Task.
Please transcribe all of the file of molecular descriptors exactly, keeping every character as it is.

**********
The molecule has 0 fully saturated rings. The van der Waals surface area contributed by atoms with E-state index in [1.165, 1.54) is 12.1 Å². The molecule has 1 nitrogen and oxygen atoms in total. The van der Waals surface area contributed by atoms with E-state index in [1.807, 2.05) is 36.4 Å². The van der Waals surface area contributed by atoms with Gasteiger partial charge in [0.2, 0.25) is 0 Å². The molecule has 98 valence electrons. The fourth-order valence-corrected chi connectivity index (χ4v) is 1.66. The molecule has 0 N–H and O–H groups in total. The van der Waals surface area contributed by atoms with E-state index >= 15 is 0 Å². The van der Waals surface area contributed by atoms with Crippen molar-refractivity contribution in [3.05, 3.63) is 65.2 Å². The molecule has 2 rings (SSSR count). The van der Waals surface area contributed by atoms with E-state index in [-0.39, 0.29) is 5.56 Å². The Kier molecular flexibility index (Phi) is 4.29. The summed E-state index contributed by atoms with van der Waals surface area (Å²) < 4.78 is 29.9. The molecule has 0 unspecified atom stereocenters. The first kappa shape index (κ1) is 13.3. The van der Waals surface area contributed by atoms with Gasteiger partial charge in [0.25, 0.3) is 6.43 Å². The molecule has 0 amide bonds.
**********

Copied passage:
The molecule has 0 fully saturated rings. The van der Waals surface area contributed by atoms with E-state index in [1.165, 1.54) is 12.1 Å². The molecule has 1 nitrogen and oxygen atoms in total. The van der Waals surface area contributed by atoms with E-state index in [1.807, 2.05) is 36.4 Å². The van der Waals surface area contributed by atoms with Gasteiger partial charge in [0.2, 0.25) is 0 Å². The molecule has 98 valence electrons. The fourth-order valence-corrected chi connectivity index (χ4v) is 1.66. The molecule has 0 N–H and O–H groups in total. The van der Waals surface area contributed by atoms with E-state index >= 15 is 0 Å². The van der Waals surface area contributed by atoms with Crippen molar-refractivity contribution in [3.05, 3.63) is 65.2 Å². The molecule has 2 rings (SSSR count). The van der Waals surface area contributed by atoms with E-state index in [-0.39, 0.29) is 5.56 Å². The Kier molecular flexibility index (Phi) is 4.29. The summed E-state index contributed by atoms with van der Waals surface area (Å²) < 4.78 is 29.9. The molecule has 0 unspecified atom stereocenters. The first kappa shape index (κ1) is 13.3. The van der Waals surface area contributed by atoms with Gasteiger partial charge in [0.25, 0.3) is 6.43 Å². The molecule has 0 amide bonds.